Bedside Nurses Bring Value to Ethical Consults
Oncology nursing is a complex world that continues to evolve rapidly. However, one challenge that remains consistent is the ethical dilemmas nurses face when caring for patients with cancer. Complex care needs and lengthy hospital stays are common in our patient population and allow opportunity for nurses to develop relationships with patients and their families. Over the course of treatment, various ethical issues may arise, which nurses are at the forefront of identifying and acting on.
Palliative Care Resources Comfort Nurses Through COVID-19 Stress, Dilemmas, and Grief
The concept of providing comfort is at the core of my identity as a nurse, and I have always been drawn to the palliative care component of what we do as oncology nurses. Because it wasn’t part of my roles, I was less confident in my knowledge and understanding of chemotherapy administration, but I often thought, “Palliative care, yeah, I’ve got this!”
And then I learned how little I knew.
The First Time I Gave a Patient My Contact Information
In nursing school I was always taught to maintain professional boundaries with patients, including never sharing any personal information like my address or contact information. No matter how many times faculty members said it, we never role played scenarios with that situation. I was unprepared for the moment, six months into my nursing career, when a kind, gentle, nonthreatening woman asked me for my address so she could send me a Christmas card.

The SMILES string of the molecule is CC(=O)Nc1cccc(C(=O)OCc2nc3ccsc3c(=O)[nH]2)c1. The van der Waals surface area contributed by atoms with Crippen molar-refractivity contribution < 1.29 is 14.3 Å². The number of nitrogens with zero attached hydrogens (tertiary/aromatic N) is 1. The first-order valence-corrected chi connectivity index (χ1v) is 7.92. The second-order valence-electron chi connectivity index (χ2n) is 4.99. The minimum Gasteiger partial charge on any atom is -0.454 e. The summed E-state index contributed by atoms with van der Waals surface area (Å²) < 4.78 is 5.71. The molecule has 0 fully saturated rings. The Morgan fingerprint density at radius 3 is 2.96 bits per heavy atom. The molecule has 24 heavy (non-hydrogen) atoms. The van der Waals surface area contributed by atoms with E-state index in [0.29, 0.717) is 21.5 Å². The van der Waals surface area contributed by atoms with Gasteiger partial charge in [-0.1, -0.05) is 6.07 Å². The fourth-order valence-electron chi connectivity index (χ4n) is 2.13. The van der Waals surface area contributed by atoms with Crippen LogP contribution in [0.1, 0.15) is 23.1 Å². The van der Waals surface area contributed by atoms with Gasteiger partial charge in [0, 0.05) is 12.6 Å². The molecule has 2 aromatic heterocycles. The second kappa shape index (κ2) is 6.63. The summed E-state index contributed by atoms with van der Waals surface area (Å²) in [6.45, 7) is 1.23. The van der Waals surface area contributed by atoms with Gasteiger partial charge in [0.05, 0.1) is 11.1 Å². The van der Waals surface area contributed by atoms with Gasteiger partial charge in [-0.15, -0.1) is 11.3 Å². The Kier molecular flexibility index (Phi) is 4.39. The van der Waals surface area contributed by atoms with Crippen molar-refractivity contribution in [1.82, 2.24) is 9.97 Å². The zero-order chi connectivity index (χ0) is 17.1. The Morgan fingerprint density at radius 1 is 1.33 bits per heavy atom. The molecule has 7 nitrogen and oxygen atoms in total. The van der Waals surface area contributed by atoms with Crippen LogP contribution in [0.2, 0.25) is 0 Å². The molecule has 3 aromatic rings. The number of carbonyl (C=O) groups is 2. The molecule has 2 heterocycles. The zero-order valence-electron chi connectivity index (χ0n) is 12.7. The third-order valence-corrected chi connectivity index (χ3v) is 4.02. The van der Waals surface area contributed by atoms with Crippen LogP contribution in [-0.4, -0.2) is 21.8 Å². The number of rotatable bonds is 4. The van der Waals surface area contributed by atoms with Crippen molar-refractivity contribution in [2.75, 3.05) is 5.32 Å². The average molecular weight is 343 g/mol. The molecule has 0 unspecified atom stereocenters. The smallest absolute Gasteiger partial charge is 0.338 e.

Nurses Most Trusted Profession for 18 Years in Row
More than engineers, accountants, professors, or police officers, nurses lead the pack when it comes to honesty and ethics, according to 2019 Gallup polling data. For 18 years in a row, nurses have been recognized as the most trusted profession in the United States—by a considerable margin, too. Ratings for nursing honesty and ethics outpaced every other profession by a wide margin, and nurses lead the next most trusted profession—engineers—by nearly 20 percentage points.
Cope With Moral Distress by Focusing on the Possibilities
Ethical dilemmas arise more often than we realize: consider the patient you have been taking care of for three days telling you he wants no further treatment, but later goes along with family members when they push for more treatment. Moral distress occurs when nurses believe they know the correct action to take but are prevented from doing so. It may lead to a decrease in the quality of patient care and can be a causative factor when nurses leave their current job and sometimes even the profession.
Access to Care and Nondiscrimination Are Two Key Ways to Address Cancer Disparities, According to ONS and ANA Position Statements
Cancer knows no race, color, nationality, or ethnicity. But although any person may one day develop cancer, incidence and mortality rates for some cancers are disproportionately higher in certain racial, ethnic, geographic, or socioeconomic groups. Here are just a few of the many identified cancer disparities, according to the National Cancer Institute.
U.S. Rep Cummings Introduces Henrietta Lacks Enhancing Cancer Research Act